Leg Strengthening Programs Can Reduce Knee Injury Rate in Athletes

(North American Primary Care Research Group) Effective lower extremity strengthening programs can significantly reduce the rate of knee injuries in high school athletes, according to a study that included all varsity football players at seven high schools in San Antonio (298 athletes). Baseline data were collected on height, weight, 40-yd sprint speed, lower extremity strength (ability to perform a maximal squat), school size and socioeconomic status of the school population. Injury surveillance data were obtained weekly throughout the football season. Performance measures were repeated at the end of the season. The injury rate was inversely correlated with the mean squat strength. The athletes at schools with overall strength gains through the season showed a strong trend toward lower knee injury rates than athletes at schools with strength losses (6.1 percent versus 11.1 percent). Among schools with lower socioeconomic status, the athletes at schools with strength gains demonstrated significantly lower knee injury rates than athletes at schools with strength losses (5.7 percent versus 18.7 percent). The athletes at schools with strength losses through the season were four times more likely to sustain a knee injury than athletes at schools with strength gains. The investigators believe that family physicians who are team physicians should educate coaches, athletes and athletic trainers about the importance of programs to maintain and increase lower extremity strength in preventing knee injuries.—walter l. calmbach, m.d., et al., University of Texas Health Science Center, San Antonio.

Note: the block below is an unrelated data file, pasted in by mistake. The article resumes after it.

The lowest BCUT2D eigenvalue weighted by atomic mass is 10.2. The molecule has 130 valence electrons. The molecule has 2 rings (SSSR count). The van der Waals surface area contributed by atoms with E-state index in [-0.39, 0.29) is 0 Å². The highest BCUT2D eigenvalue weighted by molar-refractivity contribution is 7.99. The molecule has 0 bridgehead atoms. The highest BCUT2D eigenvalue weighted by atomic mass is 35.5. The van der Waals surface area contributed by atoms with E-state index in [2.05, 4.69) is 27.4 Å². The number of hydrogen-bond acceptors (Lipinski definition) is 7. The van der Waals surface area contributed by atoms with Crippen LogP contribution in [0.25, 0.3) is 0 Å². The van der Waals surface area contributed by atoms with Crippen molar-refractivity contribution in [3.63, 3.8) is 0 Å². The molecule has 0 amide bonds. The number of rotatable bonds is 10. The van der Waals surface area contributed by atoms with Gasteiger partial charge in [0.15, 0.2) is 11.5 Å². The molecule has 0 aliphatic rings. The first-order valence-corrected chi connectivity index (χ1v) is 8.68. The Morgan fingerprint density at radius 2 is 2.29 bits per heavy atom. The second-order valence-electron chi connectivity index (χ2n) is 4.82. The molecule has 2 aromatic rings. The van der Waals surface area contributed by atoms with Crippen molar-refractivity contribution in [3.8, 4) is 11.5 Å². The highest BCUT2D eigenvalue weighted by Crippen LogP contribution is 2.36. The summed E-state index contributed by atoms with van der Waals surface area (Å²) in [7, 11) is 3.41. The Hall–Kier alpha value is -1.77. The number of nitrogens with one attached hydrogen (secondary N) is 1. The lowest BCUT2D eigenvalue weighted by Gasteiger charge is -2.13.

Study Evaluates Dosing Schedule of Vaccine Against Lyme Disease

(36th Annual Meeting of the Infectious Diseases Society of America) Three doses of the vaccine against Lyme disease (Lymerix), when given to adults (15 to 70 years of age) on an accelerated dosing schedule of zero, one and two months, provide an antibody response comparable to that obtained with the dosing schedule of zero, one and 12 months recently approved by the U.S. Food and Drug Administration (FDA), according to a new randomized, double-blind study of the vaccine. The FDA-approved dosing schedule demonstrated vaccine efficacy rates of 79 percent against definite Lyme disease and 100 percent against asymptomatic infection. In the new study of accelerated dosing, all of the subjects received injections of the vaccine at zero and one month. Subjects were then randomized to receive an additional dose at either month 2 or month 12. Clinical signs and symptoms were recorded for four days after each dose. Blood was collected one month after the second and third doses. Subjects receiving the accelerated dosing schedule had comparable antibody titers to those receiving the third dose at 12 months. In all of the studies of the vaccine, most local and general side effects were mild to moderate in severity and self-limited.—vijay sikand, m.d., et al., Tufts University School of Medicine, Boston.

Continue Reading

More in AFP

Copyright © 1999 by the American Academy of Family Physicians.

This content is owned by the AAFP. A person viewing it online may make one printout of the material and may use that printout only for his or her personal, non-commercial reference. This material may not otherwise be downloaded, copied, printed, stored, transmitted or reproduced in any medium, whether now known or later invented, except as authorized in writing by the AAFP.  See permissions for copyright questions and/or permission requests.